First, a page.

This sly satire of 1960s corporate America, about a window washer's meteoric rise to chairman of the board, won not only a slew of Tonys but also the Pulitzer Prize, for book writer Abe Burrows, who also directed, and songwriter Frank Loesser (strangely, co–book writers Jack Weinstock and Willie Gilbert were not included). It spawned a film adaptation and got a hit 1995 Broadway revival. The material is evergreen, but that doesn't mean it's foolproof. The show is dotted with supporting roles that require considerable comic invention, including J.B. Biggley, the hard-driving boss with a secret penchant for knitting; his scheming nephew, mama's boy Bud Frump; his battle-axe of a secretary, Miss Jones; and his high-busted, dimwitted mistress, Hedy La Rue. But if you don't have a Finch who can top them all, then the only solution is to cut them down to normal size, so your star won't disappear entirely.
Ashford tries to compensate with such excesses as Howell Binkley's busy, relentlessly colorful lighting of Derek McLane's overbearing set of endless hexagonal boxes; Catherine Zuber's wink-wink costumes (her identical designer-knockoff dresses for "Paris Original" are way over-the-top); Doug Besterman's cheesy, period-invoking orchestrations; and, worst of all, Ashford's own overblown and often extraneous dance sequences. The show ends up frenetic and dull all at the same time.
You start hoping for the best. Radcliffe's charm quotient is high, he showed significant stage chops two seasons ago in "Equus," and he grew up loving musical theater. In the opening number he displays a thin but true singing voice. But by the time he and a subdued Rob Bartlett get through Loesser's hilarious paean to yes men, "The Company Way," without generating a single laugh, it's clear we're in trouble. Once we get to Finch's Act 2 showstopper "I Believe in You" and Radcliffe merely stands there staring determinedly in the washroom mirror during the instrumental fills designed to give Morse room for sublime bits of comic business, well, the jig has long been up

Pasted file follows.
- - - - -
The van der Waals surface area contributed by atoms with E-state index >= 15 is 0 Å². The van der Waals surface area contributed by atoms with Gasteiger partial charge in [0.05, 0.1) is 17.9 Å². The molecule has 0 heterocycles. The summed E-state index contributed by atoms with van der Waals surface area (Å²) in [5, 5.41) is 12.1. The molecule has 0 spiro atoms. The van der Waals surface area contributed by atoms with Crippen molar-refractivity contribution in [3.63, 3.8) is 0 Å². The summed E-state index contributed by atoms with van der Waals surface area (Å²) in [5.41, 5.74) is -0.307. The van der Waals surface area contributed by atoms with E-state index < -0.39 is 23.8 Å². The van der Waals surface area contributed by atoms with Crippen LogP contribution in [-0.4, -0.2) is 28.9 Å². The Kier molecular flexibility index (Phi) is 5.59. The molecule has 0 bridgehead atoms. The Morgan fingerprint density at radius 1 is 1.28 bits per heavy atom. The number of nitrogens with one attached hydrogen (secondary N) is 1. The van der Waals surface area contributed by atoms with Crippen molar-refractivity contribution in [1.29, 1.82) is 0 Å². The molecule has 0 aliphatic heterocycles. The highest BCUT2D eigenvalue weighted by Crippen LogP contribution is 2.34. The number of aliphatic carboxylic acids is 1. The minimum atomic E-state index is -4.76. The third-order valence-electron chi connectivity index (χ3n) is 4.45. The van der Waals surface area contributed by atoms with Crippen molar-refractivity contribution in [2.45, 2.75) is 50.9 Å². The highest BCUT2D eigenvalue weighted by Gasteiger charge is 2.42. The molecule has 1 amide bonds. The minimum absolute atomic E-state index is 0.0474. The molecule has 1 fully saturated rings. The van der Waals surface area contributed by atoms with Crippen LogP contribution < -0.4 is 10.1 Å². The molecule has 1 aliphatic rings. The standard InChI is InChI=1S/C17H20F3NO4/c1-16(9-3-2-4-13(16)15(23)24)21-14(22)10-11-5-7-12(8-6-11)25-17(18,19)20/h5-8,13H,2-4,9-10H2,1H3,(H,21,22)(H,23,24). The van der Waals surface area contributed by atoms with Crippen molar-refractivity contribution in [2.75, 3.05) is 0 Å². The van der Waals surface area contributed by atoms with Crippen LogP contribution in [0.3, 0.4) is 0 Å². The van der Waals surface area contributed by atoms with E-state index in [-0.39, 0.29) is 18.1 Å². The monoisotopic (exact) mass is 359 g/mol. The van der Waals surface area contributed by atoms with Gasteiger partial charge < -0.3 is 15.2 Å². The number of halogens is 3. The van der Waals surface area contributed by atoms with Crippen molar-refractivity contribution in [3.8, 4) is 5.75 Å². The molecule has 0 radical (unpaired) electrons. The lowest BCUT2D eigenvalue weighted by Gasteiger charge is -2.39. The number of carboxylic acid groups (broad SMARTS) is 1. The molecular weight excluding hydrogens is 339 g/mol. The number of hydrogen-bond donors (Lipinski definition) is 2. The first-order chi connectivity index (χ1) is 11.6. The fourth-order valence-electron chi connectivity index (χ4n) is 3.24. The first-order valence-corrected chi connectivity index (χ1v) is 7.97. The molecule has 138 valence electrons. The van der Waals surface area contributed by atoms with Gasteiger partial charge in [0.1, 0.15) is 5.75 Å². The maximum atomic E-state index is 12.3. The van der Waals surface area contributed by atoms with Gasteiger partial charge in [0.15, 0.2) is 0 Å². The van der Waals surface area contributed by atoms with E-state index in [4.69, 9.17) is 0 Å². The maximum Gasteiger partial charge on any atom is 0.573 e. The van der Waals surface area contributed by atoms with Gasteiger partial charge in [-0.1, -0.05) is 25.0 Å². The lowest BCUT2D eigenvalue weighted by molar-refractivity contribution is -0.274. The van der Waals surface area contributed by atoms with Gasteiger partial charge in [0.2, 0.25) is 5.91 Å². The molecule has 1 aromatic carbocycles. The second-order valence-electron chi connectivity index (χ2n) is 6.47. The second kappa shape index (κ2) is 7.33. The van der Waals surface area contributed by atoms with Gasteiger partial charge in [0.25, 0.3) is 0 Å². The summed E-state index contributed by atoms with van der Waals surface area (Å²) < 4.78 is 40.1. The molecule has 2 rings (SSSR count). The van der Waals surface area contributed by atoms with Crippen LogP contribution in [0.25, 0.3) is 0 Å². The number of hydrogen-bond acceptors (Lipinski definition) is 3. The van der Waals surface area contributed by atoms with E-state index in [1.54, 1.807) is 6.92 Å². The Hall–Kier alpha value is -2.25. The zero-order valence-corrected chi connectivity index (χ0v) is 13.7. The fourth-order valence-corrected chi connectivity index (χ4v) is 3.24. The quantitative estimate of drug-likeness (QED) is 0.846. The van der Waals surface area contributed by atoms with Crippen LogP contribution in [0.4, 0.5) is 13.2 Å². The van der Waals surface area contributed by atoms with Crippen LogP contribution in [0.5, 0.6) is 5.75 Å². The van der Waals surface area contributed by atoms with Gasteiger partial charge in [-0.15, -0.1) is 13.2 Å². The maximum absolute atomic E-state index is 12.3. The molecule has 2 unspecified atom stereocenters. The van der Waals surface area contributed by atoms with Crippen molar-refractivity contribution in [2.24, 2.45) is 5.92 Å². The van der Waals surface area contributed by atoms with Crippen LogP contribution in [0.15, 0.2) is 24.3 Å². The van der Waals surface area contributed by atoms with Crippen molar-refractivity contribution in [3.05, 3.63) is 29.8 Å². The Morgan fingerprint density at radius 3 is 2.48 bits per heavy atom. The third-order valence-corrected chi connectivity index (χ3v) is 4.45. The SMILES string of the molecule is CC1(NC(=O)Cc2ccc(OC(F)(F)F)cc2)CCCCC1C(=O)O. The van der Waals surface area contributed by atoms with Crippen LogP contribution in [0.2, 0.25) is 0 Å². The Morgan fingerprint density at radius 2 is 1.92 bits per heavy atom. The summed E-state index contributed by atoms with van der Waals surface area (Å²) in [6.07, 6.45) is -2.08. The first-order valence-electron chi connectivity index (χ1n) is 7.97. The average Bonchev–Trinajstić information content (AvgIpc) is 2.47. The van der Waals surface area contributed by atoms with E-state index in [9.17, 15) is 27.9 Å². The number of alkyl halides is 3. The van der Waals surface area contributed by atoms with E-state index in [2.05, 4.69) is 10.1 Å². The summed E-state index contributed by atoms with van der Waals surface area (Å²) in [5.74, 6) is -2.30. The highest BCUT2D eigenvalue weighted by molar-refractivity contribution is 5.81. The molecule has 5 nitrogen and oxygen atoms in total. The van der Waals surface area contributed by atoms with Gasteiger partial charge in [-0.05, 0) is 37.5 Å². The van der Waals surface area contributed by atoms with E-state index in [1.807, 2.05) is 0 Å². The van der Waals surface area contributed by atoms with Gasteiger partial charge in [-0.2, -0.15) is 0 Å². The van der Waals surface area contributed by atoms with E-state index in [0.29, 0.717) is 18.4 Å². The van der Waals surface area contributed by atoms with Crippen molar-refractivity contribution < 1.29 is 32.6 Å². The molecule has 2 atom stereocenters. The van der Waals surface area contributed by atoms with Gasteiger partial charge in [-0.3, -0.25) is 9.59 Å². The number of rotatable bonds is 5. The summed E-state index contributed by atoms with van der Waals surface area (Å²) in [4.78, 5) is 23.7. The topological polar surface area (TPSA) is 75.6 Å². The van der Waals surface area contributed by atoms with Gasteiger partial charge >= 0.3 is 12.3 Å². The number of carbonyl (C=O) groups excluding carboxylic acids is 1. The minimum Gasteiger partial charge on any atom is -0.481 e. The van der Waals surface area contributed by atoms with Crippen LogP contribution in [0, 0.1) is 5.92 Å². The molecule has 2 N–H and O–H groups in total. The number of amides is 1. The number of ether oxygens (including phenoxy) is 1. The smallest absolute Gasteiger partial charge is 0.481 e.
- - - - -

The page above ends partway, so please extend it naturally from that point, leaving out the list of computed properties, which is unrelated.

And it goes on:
The star has but two successful moments all night. The first comes late in Act 1, when Finch joins Biggley in "Grand Old Ivy," the boss's college fight song. The terrific John Larroquette, the show's one saving grace, plays with a ferociously concentrated understatement that strikes sparks with Radcliffe's puppy-dog boyishness, and the number ignites. Radcliffe's second moment is the show's finale, "The Brotherhood of Man." Here Ashford unleashes his star as dancer, and Radcliffe's giddy glee at showing us that he really has learned how to move is infectious.
Rose Hemingway is a pleasant but undistinguished Rosemary, the secretary who sets her cap for Finch. Mary Faber lacks oomph as Smitty, Rosemary's enabler in romance. Christopher J. Hanke, as Frump, knows what to do but isn't being allowed to do it. Ditto for Ellen Harvey as Miss Jones. Tammy Blanchard's intelligence undercuts Hedy's cheerful brainlessness. Michael Park is a brisk and confident Mr. Bratt, a corporate functionary. Anderson Cooper shows up as the voice of Finch's self-help book. He shouldn't quit his day job.
Presented by Broadway Across America, Craig Zadan, Neil Meron, Joseph Smith, Michael McCabe, Candy Spelling, Takonkiet Viravan/Scenario Thailand, Hilary A. Williams, Jen Namoff/Fakston Productions, Two Left Feet Productions/Power Arts, Hop Theatricals/Paul Chau/Daniel Frishwasser/Michael Jackowitz, Michael Speyer–Bernie Abrams/Jacki Barlia Florin–Adam Blanshay/Arlene Scanlan/TBS Service, at the Al Hirschfeld Theatre, 302 W. 45th St., NYC. Opened March 27 for an open run. Tue. and Thu., 7 p.m.; Wed., Fri., and Sat., 8 p.m.; Wed. and Sat., 2 p.m.; Sun., 3 p.m. (212) 239-6200, (800) 432-7250, or www.telecharge.com. Casting by Tara Rubin Casting.